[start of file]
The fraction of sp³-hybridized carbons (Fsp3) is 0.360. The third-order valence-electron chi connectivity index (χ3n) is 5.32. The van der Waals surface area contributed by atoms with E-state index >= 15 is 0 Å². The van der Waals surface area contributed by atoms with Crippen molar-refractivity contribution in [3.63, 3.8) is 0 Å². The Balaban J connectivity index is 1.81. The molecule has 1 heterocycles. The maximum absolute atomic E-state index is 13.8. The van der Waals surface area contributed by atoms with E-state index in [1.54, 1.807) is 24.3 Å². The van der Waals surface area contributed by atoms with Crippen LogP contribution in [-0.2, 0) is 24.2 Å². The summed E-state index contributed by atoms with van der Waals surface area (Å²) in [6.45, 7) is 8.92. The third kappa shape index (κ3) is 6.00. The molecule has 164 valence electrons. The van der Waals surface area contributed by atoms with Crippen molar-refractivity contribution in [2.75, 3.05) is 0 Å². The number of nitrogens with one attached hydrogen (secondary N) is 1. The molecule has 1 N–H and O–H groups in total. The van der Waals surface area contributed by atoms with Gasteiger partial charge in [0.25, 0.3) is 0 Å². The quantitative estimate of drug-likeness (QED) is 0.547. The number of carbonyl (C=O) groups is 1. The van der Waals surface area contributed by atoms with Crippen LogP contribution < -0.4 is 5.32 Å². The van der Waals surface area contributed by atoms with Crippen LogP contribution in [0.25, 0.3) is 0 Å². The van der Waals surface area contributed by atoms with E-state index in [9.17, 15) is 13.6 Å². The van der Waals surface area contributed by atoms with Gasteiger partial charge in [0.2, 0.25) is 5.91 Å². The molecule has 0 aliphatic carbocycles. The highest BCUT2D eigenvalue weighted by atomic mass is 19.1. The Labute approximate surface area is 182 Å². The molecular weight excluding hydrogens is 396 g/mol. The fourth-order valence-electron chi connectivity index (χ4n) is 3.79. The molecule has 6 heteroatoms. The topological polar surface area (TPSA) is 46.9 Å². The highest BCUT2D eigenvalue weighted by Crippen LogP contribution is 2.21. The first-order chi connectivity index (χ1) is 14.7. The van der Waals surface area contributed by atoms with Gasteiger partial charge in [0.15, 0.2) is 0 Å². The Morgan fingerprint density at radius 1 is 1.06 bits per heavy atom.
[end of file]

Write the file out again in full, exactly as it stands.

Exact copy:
The fraction of sp³-hybridized carbons (Fsp3) is 0.360. The third-order valence-electron chi connectivity index (χ3n) is 5.32. The van der Waals surface area contributed by atoms with E-state index >= 15 is 0 Å². The van der Waals surface area contributed by atoms with Crippen molar-refractivity contribution in [3.63, 3.8) is 0 Å². The Balaban J connectivity index is 1.81. The molecule has 1 heterocycles. The maximum absolute atomic E-state index is 13.8. The van der Waals surface area contributed by atoms with E-state index in [1.54, 1.807) is 24.3 Å². The van der Waals surface area contributed by atoms with Crippen LogP contribution in [-0.2, 0) is 24.2 Å². The summed E-state index contributed by atoms with van der Waals surface area (Å²) in [6.45, 7) is 8.92. The third kappa shape index (κ3) is 6.00. The molecule has 164 valence electrons. The van der Waals surface area contributed by atoms with Crippen molar-refractivity contribution in [2.75, 3.05) is 0 Å². The number of nitrogens with one attached hydrogen (secondary N) is 1. The molecule has 1 N–H and O–H groups in total. The van der Waals surface area contributed by atoms with Gasteiger partial charge in [0.25, 0.3) is 0 Å². The quantitative estimate of drug-likeness (QED) is 0.547. The number of carbonyl (C=O) groups is 1. The van der Waals surface area contributed by atoms with Crippen LogP contribution < -0.4 is 5.32 Å². The van der Waals surface area contributed by atoms with Crippen LogP contribution in [0.25, 0.3) is 0 Å². The van der Waals surface area contributed by atoms with E-state index in [9.17, 15) is 13.6 Å². The van der Waals surface area contributed by atoms with Gasteiger partial charge in [0.2, 0.25) is 5.91 Å². The molecule has 0 aliphatic carbocycles. The highest BCUT2D eigenvalue weighted by atomic mass is 19.1. The Labute approximate surface area is 182 Å². The molecular weight excluding hydrogens is 396 g/mol. The fourth-order valence-electron chi connectivity index (χ4n) is 3.79. The molecule has 6 heteroatoms. The topological polar surface area (TPSA) is 46.9 Å². The highest BCUT2D eigenvalue weighted by Crippen LogP contribution is 2.21. The first-order chi connectivity index (χ1) is 14.7. The van der Waals surface area contributed by atoms with Gasteiger partial charge in [0.15, 0.2) is 0 Å². The Morgan fingerprint density at radius 1 is 1.06 bits per heavy atom.